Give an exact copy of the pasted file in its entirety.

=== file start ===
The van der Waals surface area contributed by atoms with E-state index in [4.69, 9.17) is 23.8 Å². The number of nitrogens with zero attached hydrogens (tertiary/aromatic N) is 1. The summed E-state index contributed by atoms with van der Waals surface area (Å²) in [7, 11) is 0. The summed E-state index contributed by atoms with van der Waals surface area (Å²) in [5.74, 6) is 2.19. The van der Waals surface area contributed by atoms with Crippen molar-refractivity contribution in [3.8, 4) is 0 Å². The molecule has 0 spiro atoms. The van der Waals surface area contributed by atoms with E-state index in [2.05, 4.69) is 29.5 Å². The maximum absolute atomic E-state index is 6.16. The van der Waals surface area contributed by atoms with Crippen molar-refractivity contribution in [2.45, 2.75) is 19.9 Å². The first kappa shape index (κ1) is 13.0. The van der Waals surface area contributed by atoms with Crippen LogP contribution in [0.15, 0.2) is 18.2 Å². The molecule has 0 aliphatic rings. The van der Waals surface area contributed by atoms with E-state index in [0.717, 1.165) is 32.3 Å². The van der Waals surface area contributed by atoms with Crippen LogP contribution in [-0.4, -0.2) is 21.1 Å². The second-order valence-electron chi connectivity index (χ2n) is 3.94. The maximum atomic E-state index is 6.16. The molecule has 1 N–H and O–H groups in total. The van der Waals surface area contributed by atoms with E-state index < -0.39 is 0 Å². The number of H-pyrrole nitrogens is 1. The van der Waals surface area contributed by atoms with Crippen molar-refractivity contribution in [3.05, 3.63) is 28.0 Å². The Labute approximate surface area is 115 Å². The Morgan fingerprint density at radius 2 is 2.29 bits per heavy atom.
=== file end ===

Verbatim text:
The van der Waals surface area contributed by atoms with E-state index in [4.69, 9.17) is 23.8 Å². The number of nitrogens with zero attached hydrogens (tertiary/aromatic N) is 1. The summed E-state index contributed by atoms with van der Waals surface area (Å²) in [7, 11) is 0. The summed E-state index contributed by atoms with van der Waals surface area (Å²) in [5.74, 6) is 2.19. The van der Waals surface area contributed by atoms with Crippen molar-refractivity contribution in [3.8, 4) is 0 Å². The molecule has 0 spiro atoms. The van der Waals surface area contributed by atoms with E-state index in [2.05, 4.69) is 29.5 Å². The maximum absolute atomic E-state index is 6.16. The van der Waals surface area contributed by atoms with Crippen molar-refractivity contribution in [2.45, 2.75) is 19.9 Å². The first kappa shape index (κ1) is 13.0. The van der Waals surface area contributed by atoms with Crippen LogP contribution in [0.15, 0.2) is 18.2 Å². The molecule has 0 aliphatic rings. The van der Waals surface area contributed by atoms with E-state index in [0.717, 1.165) is 32.3 Å². The van der Waals surface area contributed by atoms with Crippen LogP contribution in [-0.4, -0.2) is 21.1 Å². The second-order valence-electron chi connectivity index (χ2n) is 3.94. The maximum atomic E-state index is 6.16. The molecule has 1 N–H and O–H groups in total. The van der Waals surface area contributed by atoms with E-state index < -0.39 is 0 Å². The number of H-pyrrole nitrogens is 1. The van der Waals surface area contributed by atoms with Crippen molar-refractivity contribution in [3.05, 3.63) is 28.0 Å². The Labute approximate surface area is 115 Å². The Morgan fingerprint density at radius 2 is 2.29 bits per heavy atom.